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Giant mosquitoes set to invade Florida


A regular mosquito magnified. The gallinipper would be close to the same size without magnification
A regular mosquito magnified. The gallinipper would be close to the same size without magnification

Kevan Karanjia, Staff Writer

March 10, 2013 — Florida usually braces for hot sun and millions of tourists every summer but this year giant mosquitoes are set to invade the Sunshine State.

The rainy season is a perfect breeding period for the gallinipper
The rainy season is a perfect breeding period for the gallinipper

Mosquitoes are one of the few annoying drawbacks to the summer season but this year it could get worse in Florida as a new species gets ready to dominate the state.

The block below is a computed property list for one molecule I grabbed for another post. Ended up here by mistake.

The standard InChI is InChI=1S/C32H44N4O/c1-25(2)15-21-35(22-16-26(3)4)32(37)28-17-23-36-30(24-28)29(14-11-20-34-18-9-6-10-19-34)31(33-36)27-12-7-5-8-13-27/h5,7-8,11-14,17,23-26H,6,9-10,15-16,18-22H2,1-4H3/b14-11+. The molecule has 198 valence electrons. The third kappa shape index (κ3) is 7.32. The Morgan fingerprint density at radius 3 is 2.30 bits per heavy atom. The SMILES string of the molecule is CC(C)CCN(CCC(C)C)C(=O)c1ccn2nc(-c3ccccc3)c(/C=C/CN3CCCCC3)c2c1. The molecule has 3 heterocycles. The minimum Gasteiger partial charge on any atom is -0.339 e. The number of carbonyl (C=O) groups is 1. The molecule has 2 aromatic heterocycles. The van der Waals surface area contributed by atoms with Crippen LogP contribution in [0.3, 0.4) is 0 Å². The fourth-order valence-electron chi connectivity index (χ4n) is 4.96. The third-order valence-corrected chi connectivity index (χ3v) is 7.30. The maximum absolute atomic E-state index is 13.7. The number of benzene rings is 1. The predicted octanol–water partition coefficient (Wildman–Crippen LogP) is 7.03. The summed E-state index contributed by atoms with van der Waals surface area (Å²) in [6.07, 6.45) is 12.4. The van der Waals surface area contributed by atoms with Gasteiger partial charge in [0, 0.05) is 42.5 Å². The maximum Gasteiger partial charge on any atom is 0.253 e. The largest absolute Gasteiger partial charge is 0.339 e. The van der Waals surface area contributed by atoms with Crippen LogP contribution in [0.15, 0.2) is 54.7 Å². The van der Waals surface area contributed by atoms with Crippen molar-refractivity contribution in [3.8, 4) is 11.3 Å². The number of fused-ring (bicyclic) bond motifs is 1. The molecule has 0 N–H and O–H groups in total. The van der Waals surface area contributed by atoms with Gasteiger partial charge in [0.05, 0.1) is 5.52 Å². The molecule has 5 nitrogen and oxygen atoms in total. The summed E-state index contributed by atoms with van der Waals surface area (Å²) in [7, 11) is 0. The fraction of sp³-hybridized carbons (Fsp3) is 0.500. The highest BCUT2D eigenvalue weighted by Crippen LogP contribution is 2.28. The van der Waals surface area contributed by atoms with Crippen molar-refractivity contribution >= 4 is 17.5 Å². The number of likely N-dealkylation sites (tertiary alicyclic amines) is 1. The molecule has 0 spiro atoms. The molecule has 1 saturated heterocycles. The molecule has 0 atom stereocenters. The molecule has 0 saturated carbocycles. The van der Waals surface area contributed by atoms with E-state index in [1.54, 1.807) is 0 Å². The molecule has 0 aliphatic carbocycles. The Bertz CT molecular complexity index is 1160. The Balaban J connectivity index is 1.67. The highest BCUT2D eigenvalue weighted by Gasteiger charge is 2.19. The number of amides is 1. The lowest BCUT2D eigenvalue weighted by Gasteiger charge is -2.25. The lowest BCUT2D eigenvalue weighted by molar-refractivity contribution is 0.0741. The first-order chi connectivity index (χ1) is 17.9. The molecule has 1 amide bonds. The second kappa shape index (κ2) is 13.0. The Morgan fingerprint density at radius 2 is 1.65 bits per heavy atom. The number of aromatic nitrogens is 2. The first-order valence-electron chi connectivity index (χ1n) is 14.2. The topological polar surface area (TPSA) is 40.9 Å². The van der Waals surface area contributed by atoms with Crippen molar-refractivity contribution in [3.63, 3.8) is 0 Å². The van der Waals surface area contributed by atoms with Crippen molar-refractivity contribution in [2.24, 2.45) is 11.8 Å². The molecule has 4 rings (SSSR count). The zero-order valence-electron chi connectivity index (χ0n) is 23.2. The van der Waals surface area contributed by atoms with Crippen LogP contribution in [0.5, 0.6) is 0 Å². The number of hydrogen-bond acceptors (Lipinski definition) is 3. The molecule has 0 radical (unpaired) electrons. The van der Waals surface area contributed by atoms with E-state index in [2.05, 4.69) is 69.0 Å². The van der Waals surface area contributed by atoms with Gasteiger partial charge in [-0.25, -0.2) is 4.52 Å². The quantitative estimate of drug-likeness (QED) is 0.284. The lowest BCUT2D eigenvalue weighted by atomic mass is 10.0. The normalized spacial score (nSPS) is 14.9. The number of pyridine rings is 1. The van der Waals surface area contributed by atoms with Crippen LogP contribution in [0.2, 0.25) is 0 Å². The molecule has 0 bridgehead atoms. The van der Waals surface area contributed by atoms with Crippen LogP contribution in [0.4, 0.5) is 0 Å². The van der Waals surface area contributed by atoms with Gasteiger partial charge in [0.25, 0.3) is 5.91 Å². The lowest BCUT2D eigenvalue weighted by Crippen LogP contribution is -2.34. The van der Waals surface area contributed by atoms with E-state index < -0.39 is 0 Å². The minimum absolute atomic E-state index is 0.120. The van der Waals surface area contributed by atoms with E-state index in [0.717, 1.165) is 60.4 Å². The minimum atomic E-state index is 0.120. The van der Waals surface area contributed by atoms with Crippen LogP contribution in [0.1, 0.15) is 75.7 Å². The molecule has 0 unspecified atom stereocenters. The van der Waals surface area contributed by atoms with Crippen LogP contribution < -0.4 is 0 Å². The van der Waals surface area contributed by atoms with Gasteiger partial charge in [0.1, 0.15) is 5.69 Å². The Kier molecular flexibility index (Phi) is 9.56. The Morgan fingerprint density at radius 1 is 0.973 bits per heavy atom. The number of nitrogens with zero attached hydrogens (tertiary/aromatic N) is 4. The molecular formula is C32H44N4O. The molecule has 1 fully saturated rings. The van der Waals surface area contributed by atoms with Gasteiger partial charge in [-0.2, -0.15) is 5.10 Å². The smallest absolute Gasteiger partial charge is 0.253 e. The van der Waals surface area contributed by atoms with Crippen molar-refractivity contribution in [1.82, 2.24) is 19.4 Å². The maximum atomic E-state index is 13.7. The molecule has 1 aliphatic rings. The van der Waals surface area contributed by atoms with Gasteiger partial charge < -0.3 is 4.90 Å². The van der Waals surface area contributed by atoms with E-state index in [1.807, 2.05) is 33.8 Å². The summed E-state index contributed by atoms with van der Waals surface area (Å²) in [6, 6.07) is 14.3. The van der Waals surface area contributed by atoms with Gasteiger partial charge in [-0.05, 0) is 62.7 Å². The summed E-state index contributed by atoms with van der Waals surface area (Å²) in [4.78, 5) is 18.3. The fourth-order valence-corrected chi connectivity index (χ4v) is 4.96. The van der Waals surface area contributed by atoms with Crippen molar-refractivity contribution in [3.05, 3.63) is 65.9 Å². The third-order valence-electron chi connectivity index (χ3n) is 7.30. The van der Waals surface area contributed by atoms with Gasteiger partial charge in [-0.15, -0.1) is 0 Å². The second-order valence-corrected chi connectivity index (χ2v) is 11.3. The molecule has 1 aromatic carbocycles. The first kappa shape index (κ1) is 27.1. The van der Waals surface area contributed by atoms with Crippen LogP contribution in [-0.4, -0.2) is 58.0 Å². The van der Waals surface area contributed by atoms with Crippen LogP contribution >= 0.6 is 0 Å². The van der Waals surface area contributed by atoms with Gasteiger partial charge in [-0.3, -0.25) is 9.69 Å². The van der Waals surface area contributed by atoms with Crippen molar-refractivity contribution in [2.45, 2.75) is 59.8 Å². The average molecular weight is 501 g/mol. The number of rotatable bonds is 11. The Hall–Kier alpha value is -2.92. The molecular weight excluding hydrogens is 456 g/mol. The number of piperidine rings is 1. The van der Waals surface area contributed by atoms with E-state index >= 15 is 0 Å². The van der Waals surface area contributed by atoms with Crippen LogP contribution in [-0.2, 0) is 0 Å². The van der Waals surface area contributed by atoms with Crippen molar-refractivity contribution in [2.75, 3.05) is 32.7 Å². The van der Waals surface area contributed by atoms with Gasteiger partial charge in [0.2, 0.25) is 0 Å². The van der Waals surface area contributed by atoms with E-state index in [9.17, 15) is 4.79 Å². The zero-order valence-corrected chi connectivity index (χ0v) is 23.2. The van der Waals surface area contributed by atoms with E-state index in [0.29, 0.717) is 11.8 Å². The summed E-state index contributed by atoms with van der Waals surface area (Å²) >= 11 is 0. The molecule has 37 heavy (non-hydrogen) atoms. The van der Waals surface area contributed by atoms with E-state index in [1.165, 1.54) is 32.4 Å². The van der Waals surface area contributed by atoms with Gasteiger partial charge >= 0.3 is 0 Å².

Scientists at the University of Florida's Institute of Food and Agricultural Science's say the new species, known as gallinippers, can measure up to 20 times the size of a common mosquito. 

Last year after tropical storms like Debby, millions of eggs were laid ready for the warm, moist summer this year. 

Gallinippers are about the size of an American quarter and their bite has been compared to "being knifed". 

“I wouldn’t be surprised, given the numbers we saw last year,” said University of Florida entomologist Phil Kaufman in a press release. “When we hit the rainy cycle we may see that again”.

According to Kaufman the gallinipper breeds during times of heavy rain by ponds and streams that have overflown.

While the eggs can remain inoperative for years, flood waters cause them to hatch.

The mosquitoes should be feared because they can even bite through clothing.

Unlike the common types which only eat during dawn and dusk, the gallinipper feeds throughout the day.

Bug repellent may not be enough to keep these new pests away.

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